Business in Vancouver: News that works for you

    Web security software intuitive, useful -- but not perfect

    by Alan Zisman (c) 2003 First published in Business in Vancouver ,  Issue #690 January 14- 20 High Tech Office column

    Last week's column looked at potholes in the Information Superhighway: the spam, viruses, and security attacks that increased throughout the past year and show no signs of letting up.

    Large businesses have information technology departments paid to worry about these things, and (hopefully) keep end-users safe.

    Small business and home-office users, however, are on their own to try to wend their way through a confusing array of utilities offering virus protection, firewalls, pop-up ad barriers, adware removal and on and on.

    The 2003 version of Symantec's Norton Internet Security ($99 home version, $150 professional version) has evolved into the Swiss army knife of Internet protection utilities, bundling a set of tools that will smooth out the potholes for most Internet travellers.

    Like previous editions, it bundles a copy of Norton Antivirus with a subscription for a year's worth of virus definition updates. (At the end of that year, users can still manually download new virus definitions, but will need to purchase an extended subscription to use the software's automated Live Update.)

    Norton Antivirus does a good job of working behind the scenes to detect viruses in e-mail attachments and in outgoing e-mail. New this year is the ability to check for viruses in instant messaging attachments, though it lacks support for the popular ICQ program.

    The program's firewall (available on its own as the $75 Norton Personal Firewall) provides protection from outside hackers and from installed software "phoning home" without the user's knowledge or consent.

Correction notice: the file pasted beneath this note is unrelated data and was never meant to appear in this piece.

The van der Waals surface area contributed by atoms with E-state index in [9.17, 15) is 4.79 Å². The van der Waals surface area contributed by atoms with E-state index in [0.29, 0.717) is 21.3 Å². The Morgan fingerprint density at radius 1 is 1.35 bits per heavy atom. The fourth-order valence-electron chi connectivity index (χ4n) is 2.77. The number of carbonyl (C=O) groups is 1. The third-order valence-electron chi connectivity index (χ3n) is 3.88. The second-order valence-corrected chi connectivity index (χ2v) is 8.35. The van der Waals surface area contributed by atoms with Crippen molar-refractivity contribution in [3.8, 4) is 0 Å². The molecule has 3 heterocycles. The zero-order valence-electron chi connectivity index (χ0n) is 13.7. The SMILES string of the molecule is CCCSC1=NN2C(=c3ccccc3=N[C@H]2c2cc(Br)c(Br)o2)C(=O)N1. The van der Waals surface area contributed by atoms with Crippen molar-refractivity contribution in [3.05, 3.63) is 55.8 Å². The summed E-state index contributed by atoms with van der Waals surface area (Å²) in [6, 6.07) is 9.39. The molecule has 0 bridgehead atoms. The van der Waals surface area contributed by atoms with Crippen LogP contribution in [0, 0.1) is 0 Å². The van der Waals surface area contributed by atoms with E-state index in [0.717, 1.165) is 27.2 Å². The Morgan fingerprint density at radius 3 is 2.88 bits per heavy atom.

During setup it presents the user with a list of programs that desire Internet access. Resist temptation to give them all blanket approval, allowing you to catch rogue software in the act over the next few days.

    Alternatively, you can enter the last digits of credit cards and bank accounts, allowing the program to block Internet packets sending financial data, (or children "borrowing" daddy's credit card to make purchases online).

    Both versions of the software include options to limit what different users can do on the Net. The $99 home version includes optional restrictive profiles for children and teens, while the $149 professional version aims to keep employees from letting the Net divert them from work.

    A new spam-alert option aims at identifying undesired e-mail messages. Like other products of this type, it's helpful but not perfect. In my tests, it correctly flagged about 80 per cent of the junk mail arriving in my inbox, adding a SPAM ALERT warning to its subject line. This not only warns you about the message, but also makes it easy to set up a rule in Outlook Express or Eudora to automatically divert such messages to the trash. However, it missed a few pieces of junk mail and incorrectly flagged a few messages sent by services to which I had subscribed.

    While not a security hazard, Web ads have become increasingly annoying. New to this version of Norton Internet Security is an option to screen out Web page ads. Ad Blocking can be set to stop both online ads, and annoying pop-up and pop-under windows.

    This feature worked well in my tests. If some ads slip through its screening, you can drag them to the program's ad trash can to filter them out the next time you visit that page. (The Ad Trashcan, however, is buried several levels deep in the program's configuration, making it perhaps too awkward to use in real life.)

    Though not yet perfect, Symantec's Norton Internet Security 2003 combines a comprehensive set of features with a reasonably easy-to-use interface, making it a good choice for online users' protection and convenience.

    Buy Symantec Norton Internet Security from

Search WWW Search

Alan Zisman is a Vancouver educator, writer, and computer specialist. He can be reached at E-mail Alan